Last week, U.S. Immigration and Customs Enforcement (ICE) announced the launch of CeBONDS, a new system people can use to pay bonds and secure the release of individuals in immigration detention. The new system allows people paying the bond—referred to as obligors—to go through most of the process online without having to make the payment at a local ICE office.
The new system should fix some of the issues potential obligors regularly experience when paying bonds. But ICE must ensure the implementation of CeBONDS does not create new obstacles for people trying to pay bonds to release loved ones from detention. This is why clear and accessible information about CeBONDS is crucial to the success of this transition.
Individuals seeking release from ICE detention on a cash bond must secure the assistance of an obligor who pays the bond amount and ensures that the released individual will comply with the conditions of release. Communities around the country formed special funds to help pay the bonds for community members who could not otherwise afford it. Individual obligors, or representatives of the funds, need to go to the local ICE office to make the bond payment.
All too often, potential obligors encountered difficulties in paying the bond, from a lack of clearly posted hours of operation to inconsistent policies about the form of payments. These obstacles could lead to unnecessary delays in releasing detained individuals. To address this lack of transparency, a group of bond funds and advocacy organizations teamed up to compel ICE to publish information about its bond payment procedures.
The new system allows potential obligors to complete several of the steps required for bond payments online and without the need for visiting a local ICE office. As of April 20, obligors can create an account on ICE’s CeBONDS webpage and follow the required steps. This includes identity verification, uploading documents to verify obligors’ immigration status, and electronically completing the Obligor Contract, Form I-352. ICE confirmed that only U.S. citizens, legal permanent residents, certain non-profit organizations, and law firms can pay bonds using CeBONDS.
Once the system verifies these required submissions in the CeBONDs webpage, obligors must go to a bank and pay the bond using Fedwire or ACH, which are systems for the electronic transfer of money. ICE’s informational website states that individuals detained will “typically be released by the end of the day after the bond is approved and signed.”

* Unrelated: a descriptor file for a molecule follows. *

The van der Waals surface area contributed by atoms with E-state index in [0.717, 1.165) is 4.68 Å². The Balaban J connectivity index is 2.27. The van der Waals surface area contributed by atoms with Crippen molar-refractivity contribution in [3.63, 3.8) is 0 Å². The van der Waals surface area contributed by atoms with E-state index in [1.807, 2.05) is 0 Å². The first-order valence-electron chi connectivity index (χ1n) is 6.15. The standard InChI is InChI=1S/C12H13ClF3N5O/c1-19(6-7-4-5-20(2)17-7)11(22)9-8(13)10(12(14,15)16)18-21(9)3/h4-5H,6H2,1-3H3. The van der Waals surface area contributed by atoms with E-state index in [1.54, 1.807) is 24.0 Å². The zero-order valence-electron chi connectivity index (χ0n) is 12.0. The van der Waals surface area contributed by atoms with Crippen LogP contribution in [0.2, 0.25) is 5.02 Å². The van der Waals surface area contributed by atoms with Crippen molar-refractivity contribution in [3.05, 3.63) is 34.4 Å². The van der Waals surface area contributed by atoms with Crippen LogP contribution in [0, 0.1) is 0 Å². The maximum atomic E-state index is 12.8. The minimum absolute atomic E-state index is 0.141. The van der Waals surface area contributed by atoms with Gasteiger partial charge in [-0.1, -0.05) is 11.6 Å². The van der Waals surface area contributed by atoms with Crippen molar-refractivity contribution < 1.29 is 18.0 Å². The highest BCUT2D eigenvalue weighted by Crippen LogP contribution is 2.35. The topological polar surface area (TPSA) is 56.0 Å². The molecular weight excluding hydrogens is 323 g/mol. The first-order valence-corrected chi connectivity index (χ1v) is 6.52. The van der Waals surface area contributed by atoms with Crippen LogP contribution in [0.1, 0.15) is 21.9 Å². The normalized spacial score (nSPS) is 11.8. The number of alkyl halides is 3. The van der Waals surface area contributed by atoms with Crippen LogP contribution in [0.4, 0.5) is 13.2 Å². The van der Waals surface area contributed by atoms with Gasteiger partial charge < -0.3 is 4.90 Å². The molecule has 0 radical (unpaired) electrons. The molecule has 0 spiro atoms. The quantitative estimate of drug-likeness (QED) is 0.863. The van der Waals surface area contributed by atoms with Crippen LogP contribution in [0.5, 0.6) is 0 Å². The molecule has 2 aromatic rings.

CeBONDS became operational on April 20. Obligors may still make bond payments in-person until May 31, 2023, but ICE has stated it will no longer accept in-person payments as of June 1.
For CeBONDS to successfully address unnecessary delays in releasing individuals from detention, ICE must make information widely accessible. Unfortunately, ICE announced that it would implement the CeBONDS system on the same day ICE launched CeBONDS—not an auspicious start. Further, the CeBONDS webpage is not featured on ICE’s landing website, requiring obligors to search on ICE.gov for the information.
Questions remain about how ICE will address circumstances where CeBONDS may be inaccessible. For example, obligors without a bank account or who lack the tech savviness to go through the sign-up process may need to seek alternatives. ICE says that after June 1, people seeking an exception to the use of CeBONDS can contact the local field office for guidance. But the agency does not explain the type of circumstances that would warrant an exception.
As the CeBONDS website goes into effect, ICE must be ready and willing to step in to make sure there are no bugs in the system. ICE advises users to send a message to a dedicated email address or to contact a local field office if help is needed. But it is often difficult to reach ICE personnel at local field offices over the phone, making it likely that technical assistance may be difficult to obtain in an emergency. Errors on the CeBONDS website could mean that people who should be released from detention will continue to be detained simply because of a tech issue.
As with the implementation of any technology, success hinges on whether the tech actually works and how accessible it is to those who need it. ICE needs to ensure that CeBONDS’ implementation does not impede anyone from being able to pay a bond because failure to do so can put people’s freedom from detention at risk.
Source: Immigration Impact Blog by the American Immigration Council